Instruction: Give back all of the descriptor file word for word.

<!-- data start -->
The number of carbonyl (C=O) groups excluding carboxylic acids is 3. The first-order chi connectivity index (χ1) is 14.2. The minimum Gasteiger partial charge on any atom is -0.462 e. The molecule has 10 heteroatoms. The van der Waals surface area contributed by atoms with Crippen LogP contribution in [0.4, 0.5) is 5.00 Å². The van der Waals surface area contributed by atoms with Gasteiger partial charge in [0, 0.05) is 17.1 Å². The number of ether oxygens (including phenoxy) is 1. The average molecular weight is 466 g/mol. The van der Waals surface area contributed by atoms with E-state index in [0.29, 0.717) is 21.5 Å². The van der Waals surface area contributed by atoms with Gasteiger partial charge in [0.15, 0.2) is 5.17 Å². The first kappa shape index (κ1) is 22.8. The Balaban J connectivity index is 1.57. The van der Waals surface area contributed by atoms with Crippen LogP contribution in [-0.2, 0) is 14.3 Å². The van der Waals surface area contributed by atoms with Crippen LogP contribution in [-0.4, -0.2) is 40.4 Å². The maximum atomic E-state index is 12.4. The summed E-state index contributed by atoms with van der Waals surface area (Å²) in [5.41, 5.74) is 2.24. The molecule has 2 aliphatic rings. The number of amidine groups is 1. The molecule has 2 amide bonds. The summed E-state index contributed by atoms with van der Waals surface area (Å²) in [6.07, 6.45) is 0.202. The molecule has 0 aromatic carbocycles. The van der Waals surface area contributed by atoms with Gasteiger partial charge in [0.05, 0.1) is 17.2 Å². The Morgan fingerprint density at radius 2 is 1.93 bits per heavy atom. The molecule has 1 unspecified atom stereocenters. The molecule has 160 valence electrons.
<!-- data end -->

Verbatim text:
The number of carbonyl (C=O) groups excluding carboxylic acids is 3. The first-order chi connectivity index (χ1) is 14.2. The minimum Gasteiger partial charge on any atom is -0.462 e. The molecule has 10 heteroatoms. The van der Waals surface area contributed by atoms with Crippen LogP contribution in [0.4, 0.5) is 5.00 Å². The van der Waals surface area contributed by atoms with Gasteiger partial charge in [0, 0.05) is 17.1 Å². The number of ether oxygens (including phenoxy) is 1. The average molecular weight is 466 g/mol. The van der Waals surface area contributed by atoms with E-state index in [0.29, 0.717) is 21.5 Å². The van der Waals surface area contributed by atoms with Gasteiger partial charge in [0.15, 0.2) is 5.17 Å². The first kappa shape index (κ1) is 22.8. The Balaban J connectivity index is 1.57. The van der Waals surface area contributed by atoms with Crippen LogP contribution in [-0.2, 0) is 14.3 Å². The van der Waals surface area contributed by atoms with Crippen LogP contribution in [-0.4, -0.2) is 40.4 Å². The maximum atomic E-state index is 12.4. The summed E-state index contributed by atoms with van der Waals surface area (Å²) in [5.41, 5.74) is 2.24. The molecule has 2 aliphatic rings. The number of amidine groups is 1. The molecule has 2 amide bonds. The summed E-state index contributed by atoms with van der Waals surface area (Å²) in [6.07, 6.45) is 0.202. The molecule has 0 aromatic carbocycles. The van der Waals surface area contributed by atoms with Gasteiger partial charge in [0.05, 0.1) is 17.2 Å². The Morgan fingerprint density at radius 2 is 1.93 bits per heavy atom. The molecule has 1 unspecified atom stereocenters. The molecule has 160 valence electrons.